There was a wealthy Jewish merchant in London who would frequently invite individuals soliciting charitable donations to his home. He would invite his child to come to those solicitations to listen to the charitable request. After the request was made, he would ask his son to bring his checkbook from the other room.
An individual soliciting on behalf of a charity once asked the generous donor, “You have people visiting you on a regular basis. Why do you always leave your checkbook in the other room?”
The donor answered: “I do it for the same reason I ask my son for his ‘help’ each time. I want him to learn how to give tzedakah (charity). It should be done often and it should take a little effort.”
Giving charity has become more widespread in recent times and has become an almost effortless transaction. Between automated monthly giving and endowment funds, giving today can be as quick as clicking a button or emailing a staffer at a foundation.
But, as that father was trying to teach his child, charity should be a special and frequent chore. In the words of the 12th-century sage Moses Maimonides (“Rambam”), “How often is more important than how much.”
Why? Because when you write a check for $365, a good cause gets another $365. But if you give a dollar every day for 365 days — then your hand becomes a giving hand, the author Tzvi Freeman explains. An anonymous Jewish sage wrote, “A person is more influenced by the things he does than by the knowledge he is taught.”
This is why the Lubavitcher Rebbe suggested making a pushka (charity box) a permanent fixture in your home or office. Affix it to a wall for daily giving in the morning. Or more correctly: Affix your house to it. “A charity box in a home or office,” the Rebbe taught, “redefines the entire space. It is no longer just a home, just an office. It is a center of kindness and caring.”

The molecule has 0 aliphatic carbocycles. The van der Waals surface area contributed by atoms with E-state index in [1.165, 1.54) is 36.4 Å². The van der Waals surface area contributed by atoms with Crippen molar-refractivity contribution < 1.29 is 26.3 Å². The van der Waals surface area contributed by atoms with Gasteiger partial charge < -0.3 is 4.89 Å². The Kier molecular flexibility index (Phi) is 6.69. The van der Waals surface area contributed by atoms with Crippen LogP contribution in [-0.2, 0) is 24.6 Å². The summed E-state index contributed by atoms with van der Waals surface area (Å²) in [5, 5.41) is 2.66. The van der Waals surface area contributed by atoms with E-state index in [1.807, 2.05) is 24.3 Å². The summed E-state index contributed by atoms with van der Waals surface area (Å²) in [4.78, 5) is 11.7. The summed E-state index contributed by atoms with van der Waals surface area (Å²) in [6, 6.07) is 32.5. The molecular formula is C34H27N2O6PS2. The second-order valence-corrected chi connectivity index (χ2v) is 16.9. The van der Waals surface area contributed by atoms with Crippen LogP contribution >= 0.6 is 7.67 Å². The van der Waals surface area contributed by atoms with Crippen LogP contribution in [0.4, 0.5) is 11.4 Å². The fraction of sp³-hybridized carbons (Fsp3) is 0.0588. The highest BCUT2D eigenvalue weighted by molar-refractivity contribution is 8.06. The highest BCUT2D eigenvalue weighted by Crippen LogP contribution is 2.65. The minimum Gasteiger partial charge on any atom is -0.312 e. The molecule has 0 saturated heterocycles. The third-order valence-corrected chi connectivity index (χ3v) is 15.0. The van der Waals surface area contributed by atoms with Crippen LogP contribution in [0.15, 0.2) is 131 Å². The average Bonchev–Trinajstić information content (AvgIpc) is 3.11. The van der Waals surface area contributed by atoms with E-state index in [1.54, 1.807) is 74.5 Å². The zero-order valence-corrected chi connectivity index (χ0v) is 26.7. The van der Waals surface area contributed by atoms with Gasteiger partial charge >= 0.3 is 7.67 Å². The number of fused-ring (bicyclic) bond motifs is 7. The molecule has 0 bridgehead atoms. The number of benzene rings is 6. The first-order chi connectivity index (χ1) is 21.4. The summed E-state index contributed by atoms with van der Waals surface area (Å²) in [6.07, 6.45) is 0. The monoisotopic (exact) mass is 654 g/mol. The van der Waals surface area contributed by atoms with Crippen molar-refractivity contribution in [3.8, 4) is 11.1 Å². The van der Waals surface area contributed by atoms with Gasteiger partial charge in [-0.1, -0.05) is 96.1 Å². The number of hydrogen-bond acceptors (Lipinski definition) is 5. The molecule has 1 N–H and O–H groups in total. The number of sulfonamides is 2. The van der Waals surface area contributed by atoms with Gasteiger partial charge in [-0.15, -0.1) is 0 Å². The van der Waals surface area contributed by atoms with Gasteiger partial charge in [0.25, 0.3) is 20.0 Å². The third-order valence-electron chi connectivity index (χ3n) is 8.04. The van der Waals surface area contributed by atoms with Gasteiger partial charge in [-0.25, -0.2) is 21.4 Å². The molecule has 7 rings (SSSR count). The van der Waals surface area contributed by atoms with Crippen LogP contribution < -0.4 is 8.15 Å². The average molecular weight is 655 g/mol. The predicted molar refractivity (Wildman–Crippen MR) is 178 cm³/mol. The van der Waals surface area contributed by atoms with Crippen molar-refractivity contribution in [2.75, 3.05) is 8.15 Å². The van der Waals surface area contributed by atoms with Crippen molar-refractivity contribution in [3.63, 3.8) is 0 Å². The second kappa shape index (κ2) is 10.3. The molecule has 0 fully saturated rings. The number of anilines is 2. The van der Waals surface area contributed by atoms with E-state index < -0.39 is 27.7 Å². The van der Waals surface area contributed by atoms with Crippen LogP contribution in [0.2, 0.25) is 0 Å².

Despite our regular or annual giving, this season on the Jewish calendar comes and reminds us how to give.
On the joyous holiday of Purim that we just celebrated, we are told to give “gifts to the poor.” It means that on that specific day, we should come face to face with someone who doesn’t have the financial abilities that we do. That requires a determined attempt to find such a person, recognize their need and assist them. This is applicable even for those who already donated the “south wing” of a non-profit’s building.
A similar type of giving is required for the upcoming holiday of Passover. The opening paragraph of the Haggadah recited at the seder reads, “All who are hungry, let them come and eat.”
There is an age-old Jewish custom called kimcha d’pischa, which means “flour for Passover” in Aramaic. Its observance aims to provide local individuals and families in need with the essentials to properly celebrate Passover. The collection for this charity (also called ma’ot chitim, “the wheat fund,” in Hebrew) begins 30 days prior to the holiday and continues until the funds are distributed, right up until the holiday.
Giving should take effort, and it is something that we should do with our heart and soul. Let’s continue the Jewish season of giving with a warm embrace and do it with intention and effort.